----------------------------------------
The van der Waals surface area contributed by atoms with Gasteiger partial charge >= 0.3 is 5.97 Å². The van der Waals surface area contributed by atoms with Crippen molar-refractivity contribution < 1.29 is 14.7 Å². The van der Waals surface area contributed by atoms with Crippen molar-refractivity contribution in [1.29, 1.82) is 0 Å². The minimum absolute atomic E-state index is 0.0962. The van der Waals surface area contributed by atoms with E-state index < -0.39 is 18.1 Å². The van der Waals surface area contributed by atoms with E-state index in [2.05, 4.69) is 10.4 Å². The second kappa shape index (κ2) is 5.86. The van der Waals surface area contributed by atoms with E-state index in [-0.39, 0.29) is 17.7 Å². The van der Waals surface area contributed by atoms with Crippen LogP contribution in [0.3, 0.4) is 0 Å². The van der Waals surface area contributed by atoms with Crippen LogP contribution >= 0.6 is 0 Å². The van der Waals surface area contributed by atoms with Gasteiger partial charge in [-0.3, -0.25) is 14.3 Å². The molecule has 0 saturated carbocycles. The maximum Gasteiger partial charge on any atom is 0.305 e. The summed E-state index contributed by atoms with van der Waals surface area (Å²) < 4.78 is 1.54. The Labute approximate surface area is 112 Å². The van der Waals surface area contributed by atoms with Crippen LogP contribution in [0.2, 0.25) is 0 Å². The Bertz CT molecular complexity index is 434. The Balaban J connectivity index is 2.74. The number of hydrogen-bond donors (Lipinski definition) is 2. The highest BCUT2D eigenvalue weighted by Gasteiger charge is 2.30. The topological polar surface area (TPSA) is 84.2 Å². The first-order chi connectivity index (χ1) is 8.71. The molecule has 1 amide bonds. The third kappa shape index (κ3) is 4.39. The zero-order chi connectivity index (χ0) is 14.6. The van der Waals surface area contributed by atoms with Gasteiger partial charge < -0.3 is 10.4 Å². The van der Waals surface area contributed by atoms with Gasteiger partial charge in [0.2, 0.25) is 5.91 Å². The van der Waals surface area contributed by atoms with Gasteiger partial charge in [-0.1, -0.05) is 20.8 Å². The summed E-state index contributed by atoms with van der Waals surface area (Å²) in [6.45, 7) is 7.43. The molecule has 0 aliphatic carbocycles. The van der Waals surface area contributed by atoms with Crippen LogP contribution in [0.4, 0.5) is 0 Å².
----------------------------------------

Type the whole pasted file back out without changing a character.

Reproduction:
The van der Waals surface area contributed by atoms with Gasteiger partial charge >= 0.3 is 5.97 Å². The van der Waals surface area contributed by atoms with Crippen molar-refractivity contribution < 1.29 is 14.7 Å². The van der Waals surface area contributed by atoms with Crippen molar-refractivity contribution in [1.29, 1.82) is 0 Å². The minimum absolute atomic E-state index is 0.0962. The van der Waals surface area contributed by atoms with E-state index < -0.39 is 18.1 Å². The van der Waals surface area contributed by atoms with E-state index in [2.05, 4.69) is 10.4 Å². The second kappa shape index (κ2) is 5.86. The van der Waals surface area contributed by atoms with E-state index in [-0.39, 0.29) is 17.7 Å². The van der Waals surface area contributed by atoms with Crippen LogP contribution in [0.3, 0.4) is 0 Å². The van der Waals surface area contributed by atoms with Crippen LogP contribution >= 0.6 is 0 Å². The van der Waals surface area contributed by atoms with Gasteiger partial charge in [-0.3, -0.25) is 14.3 Å². The molecule has 0 saturated carbocycles. The maximum Gasteiger partial charge on any atom is 0.305 e. The summed E-state index contributed by atoms with van der Waals surface area (Å²) < 4.78 is 1.54. The Labute approximate surface area is 112 Å². The van der Waals surface area contributed by atoms with Crippen LogP contribution in [0.2, 0.25) is 0 Å². The Bertz CT molecular complexity index is 434. The Balaban J connectivity index is 2.74. The number of hydrogen-bond donors (Lipinski definition) is 2. The highest BCUT2D eigenvalue weighted by Gasteiger charge is 2.30. The topological polar surface area (TPSA) is 84.2 Å². The first-order chi connectivity index (χ1) is 8.71. The molecule has 1 amide bonds. The third kappa shape index (κ3) is 4.39. The zero-order chi connectivity index (χ0) is 14.6. The van der Waals surface area contributed by atoms with Gasteiger partial charge < -0.3 is 10.4 Å². The van der Waals surface area contributed by atoms with Gasteiger partial charge in [0.2, 0.25) is 5.91 Å². The van der Waals surface area contributed by atoms with Gasteiger partial charge in [-0.1, -0.05) is 20.8 Å². The summed E-state index contributed by atoms with van der Waals surface area (Å²) in [6.45, 7) is 7.43. The molecule has 0 aliphatic carbocycles. The van der Waals surface area contributed by atoms with Crippen LogP contribution in [0.4, 0.5) is 0 Å².